Did you know that the United Kingdom has a Minister of Loneliness? Tracey Crouch was given that designation by Prime Minister Theresa May in January of 2018. Her goal is look into the causes of what some call a modern epidemic of loneliness and to lead an effort to find solutions.
While loneliness is a condition that can affect people of any age, the elderly face particular challenges as friends and family members pass away and they become less mobile. Yesterday I spoke with one of our clients in her nineties who was quite open about how long she had felt lonely and depressed. She has a home health aide coming a couple times a week, but her children either don’t live close or are busy during the day. She can’t drive any longer, and she recently lost friends who used to pick her up for lunch. Now she rarely gets out of the house.
Knowing there was a senior center just four blocks away, I asked her if she would consider attending. Many seniors I speak with shut that idea down saying they are not “joiners” (or that there are too many old people there!), but this woman is willing to give it a try.
However, her son said he may not have time to drive her and, although one day a week the senior center van could pick her up, our RN is not sure she can make it down the front steps safely. We’re still working on a solution.
Many seniors face this same exact problem every single day. Most never speak up. If you’re concerned that an elderly adult in your life may be lonely, here are some signs and signals you can look for and how to help:
How common is loneliness in older adults?
According to the most recent U.S. census data, “more than a quarter of the population lives alone, more than half of the population is unmarried and, since the previous census, marriage rates and the number of children per household have declined.”
Brigham Young professor of psychology Julianne Holt-Lunstad says, “These trends suggest that Americans are becoming less socially connected and experiencing more loneliness.”
But what does that mean for older adults? According to one report from the AARP, an estimated one in five adults over age 50—at least 8 million— are affected by isolation.
How can loneliness affect health?
Human beings are social animals and loneliness can have devastating consequences, regardless of age. In fact, some studies suggest that the impact of isolation and loneliness on health and mortality are of the same order of magnitude as such risk factors as high blood pressure, obesity, and smoking.
For seniors, the issue is complicated by the role that failing health can have on one’s ability to maintain relationships: Poor health can lead to a decreased ability to socialize, which can lead to loneliness. Loneliness, in turn, can lead to further health complications.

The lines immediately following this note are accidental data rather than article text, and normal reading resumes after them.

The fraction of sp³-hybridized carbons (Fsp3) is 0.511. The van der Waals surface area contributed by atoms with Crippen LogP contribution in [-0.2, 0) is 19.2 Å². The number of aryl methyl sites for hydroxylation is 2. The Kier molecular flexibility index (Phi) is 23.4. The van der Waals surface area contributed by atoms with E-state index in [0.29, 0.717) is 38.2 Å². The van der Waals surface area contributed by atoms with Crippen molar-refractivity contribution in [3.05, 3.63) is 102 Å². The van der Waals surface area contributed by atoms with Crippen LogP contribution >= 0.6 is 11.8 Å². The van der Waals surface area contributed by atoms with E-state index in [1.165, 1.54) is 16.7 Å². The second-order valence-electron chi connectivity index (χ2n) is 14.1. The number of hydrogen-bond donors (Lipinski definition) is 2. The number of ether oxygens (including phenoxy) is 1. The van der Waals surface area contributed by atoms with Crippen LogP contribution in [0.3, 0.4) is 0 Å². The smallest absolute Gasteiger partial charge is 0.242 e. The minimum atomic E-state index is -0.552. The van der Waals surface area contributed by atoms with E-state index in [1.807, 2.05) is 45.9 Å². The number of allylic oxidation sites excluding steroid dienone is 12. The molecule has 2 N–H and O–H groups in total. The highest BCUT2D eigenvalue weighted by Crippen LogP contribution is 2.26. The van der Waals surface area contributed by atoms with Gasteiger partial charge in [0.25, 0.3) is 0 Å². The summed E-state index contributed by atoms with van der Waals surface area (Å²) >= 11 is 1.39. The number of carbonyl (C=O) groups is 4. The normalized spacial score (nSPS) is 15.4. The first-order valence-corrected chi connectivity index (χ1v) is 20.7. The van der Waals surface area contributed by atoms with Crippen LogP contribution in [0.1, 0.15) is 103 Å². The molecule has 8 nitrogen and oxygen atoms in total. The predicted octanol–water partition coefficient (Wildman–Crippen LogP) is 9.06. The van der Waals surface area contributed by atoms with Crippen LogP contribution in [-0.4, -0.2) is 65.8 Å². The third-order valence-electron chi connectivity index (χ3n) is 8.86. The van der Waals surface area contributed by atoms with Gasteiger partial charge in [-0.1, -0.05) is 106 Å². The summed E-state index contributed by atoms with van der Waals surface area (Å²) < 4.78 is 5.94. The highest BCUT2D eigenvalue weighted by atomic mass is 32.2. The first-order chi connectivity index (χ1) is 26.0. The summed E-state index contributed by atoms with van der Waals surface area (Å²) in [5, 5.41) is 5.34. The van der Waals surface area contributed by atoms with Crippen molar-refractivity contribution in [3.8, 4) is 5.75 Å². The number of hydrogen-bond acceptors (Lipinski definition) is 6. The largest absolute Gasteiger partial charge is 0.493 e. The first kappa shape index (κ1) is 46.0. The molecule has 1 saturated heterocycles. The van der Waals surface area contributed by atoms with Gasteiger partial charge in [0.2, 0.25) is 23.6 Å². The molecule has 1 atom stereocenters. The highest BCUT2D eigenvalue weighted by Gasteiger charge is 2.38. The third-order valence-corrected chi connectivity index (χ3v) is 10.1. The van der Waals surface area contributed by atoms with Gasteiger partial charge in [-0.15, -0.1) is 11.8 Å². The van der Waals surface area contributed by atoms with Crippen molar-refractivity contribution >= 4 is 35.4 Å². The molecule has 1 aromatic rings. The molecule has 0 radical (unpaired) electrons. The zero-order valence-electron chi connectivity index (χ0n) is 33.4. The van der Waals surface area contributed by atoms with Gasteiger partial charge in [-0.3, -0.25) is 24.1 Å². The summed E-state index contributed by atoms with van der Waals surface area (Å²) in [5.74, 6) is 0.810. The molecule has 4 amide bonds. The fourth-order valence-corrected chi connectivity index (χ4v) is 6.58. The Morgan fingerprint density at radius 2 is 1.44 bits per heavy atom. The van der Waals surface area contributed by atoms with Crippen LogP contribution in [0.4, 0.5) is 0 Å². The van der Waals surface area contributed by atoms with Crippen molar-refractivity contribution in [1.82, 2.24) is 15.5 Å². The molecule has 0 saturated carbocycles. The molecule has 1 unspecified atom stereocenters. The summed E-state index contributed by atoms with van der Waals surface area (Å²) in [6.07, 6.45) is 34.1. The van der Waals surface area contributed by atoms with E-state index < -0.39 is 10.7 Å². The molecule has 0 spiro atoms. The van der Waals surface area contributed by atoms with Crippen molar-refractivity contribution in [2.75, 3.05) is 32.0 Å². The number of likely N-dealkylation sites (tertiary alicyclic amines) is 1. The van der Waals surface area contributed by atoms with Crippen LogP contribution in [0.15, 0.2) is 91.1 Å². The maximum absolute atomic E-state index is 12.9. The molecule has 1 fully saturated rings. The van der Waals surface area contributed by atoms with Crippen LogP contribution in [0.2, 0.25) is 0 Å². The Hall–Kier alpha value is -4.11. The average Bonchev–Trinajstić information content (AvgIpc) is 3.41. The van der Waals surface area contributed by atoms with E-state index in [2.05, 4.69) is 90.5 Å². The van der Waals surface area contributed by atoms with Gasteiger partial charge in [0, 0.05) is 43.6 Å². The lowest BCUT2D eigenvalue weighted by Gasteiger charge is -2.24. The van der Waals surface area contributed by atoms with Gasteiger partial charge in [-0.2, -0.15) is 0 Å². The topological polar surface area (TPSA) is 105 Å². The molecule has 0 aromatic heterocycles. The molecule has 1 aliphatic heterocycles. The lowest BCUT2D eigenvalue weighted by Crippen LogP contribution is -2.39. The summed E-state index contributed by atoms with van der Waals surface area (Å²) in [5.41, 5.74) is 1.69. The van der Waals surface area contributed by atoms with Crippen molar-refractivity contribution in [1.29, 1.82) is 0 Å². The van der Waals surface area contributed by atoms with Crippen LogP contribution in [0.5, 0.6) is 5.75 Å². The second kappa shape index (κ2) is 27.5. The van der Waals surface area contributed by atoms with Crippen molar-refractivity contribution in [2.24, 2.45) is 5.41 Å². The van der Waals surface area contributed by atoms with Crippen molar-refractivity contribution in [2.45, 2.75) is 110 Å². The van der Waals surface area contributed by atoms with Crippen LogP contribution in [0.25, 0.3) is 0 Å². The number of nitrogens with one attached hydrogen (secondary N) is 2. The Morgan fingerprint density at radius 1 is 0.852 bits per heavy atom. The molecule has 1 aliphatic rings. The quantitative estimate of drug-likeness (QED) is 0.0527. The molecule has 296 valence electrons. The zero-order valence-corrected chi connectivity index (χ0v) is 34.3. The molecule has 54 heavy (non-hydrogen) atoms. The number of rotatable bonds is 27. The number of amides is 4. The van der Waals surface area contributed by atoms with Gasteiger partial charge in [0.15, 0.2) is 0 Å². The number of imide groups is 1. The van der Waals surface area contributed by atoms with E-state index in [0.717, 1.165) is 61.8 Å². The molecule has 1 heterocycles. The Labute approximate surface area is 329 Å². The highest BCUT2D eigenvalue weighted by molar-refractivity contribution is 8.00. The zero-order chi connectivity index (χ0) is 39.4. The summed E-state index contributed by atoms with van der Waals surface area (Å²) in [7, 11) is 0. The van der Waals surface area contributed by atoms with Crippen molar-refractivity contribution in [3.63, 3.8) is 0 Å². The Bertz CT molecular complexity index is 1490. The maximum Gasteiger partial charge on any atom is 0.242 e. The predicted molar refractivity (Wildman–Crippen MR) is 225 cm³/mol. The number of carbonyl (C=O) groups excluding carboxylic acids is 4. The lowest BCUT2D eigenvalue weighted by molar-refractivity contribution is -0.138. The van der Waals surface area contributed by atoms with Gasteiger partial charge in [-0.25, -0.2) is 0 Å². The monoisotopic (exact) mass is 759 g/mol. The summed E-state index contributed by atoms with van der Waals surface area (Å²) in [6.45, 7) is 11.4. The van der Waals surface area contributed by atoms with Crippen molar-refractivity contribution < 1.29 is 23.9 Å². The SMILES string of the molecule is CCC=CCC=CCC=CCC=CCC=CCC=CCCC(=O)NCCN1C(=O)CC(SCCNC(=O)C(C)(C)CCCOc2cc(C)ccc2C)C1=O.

What are the risk factors for loneliness?
A variety of factors can contribute to an older adult’s ability to engage with the outside world, including:
- Living alone
- Living in a rural or isolated area
- Limited financial resources
- Lack of transportation
- Health challenges (both physical and mental)
- Being a caregiver for someone else
- Poor mobility
- Language barrier
- Experiencing ageism
How can you help your older adult stay connected?
Considering the health implications and known risks of loneliness in older adults, it’s worth taking measures to promote social interaction and healthy relationships for our loved ones. Here are just a few suggestions on how you can help them stay connected:
- Schedule a time each day and reach out with a phone call (and arrange for other family members to do the same!)
- Invite friends or family over for coffee or tea
- Make a list of local (free or cheap) transportation options
- Teach your older adult how to use social media to stay in touch with long-distance friends
- Research senior fitness groups, like walking or tai chi clubs
- Find appropriate volunteer opportunities, such as reading to children at the local library
- Visit the community wellness or senior center
- Address underlying health concerns–for example, a senior that suffers from an issue such as incontinence may be reluctant to leave the house
- Give your senior something to take care of–pet ownership has many known benefits, including companionship
The following resources can provide support for seniors struggling with loneliness or isolation.
- National Council on Aging: Known as a respected national leader dedicated to helping people 60+, the National Council on Aging works with nonprofit organizations, governments and businesses to provide community programs and services to older adults.
- AARP: A nonprofit, nonpartisan organization, the AARP focuses on helping people 50 and older improve the quality of their lives. The AAPR Foundation, in particular, works to assist low-income seniors in getting necessities such as food, housing, and social integration.
- National Institute on Aging: The NIA is an important resource when it comes to information on the health and well-being of older adults. Their program, Go4Life, is designed to help seniors develop an exercise and physical activity routine.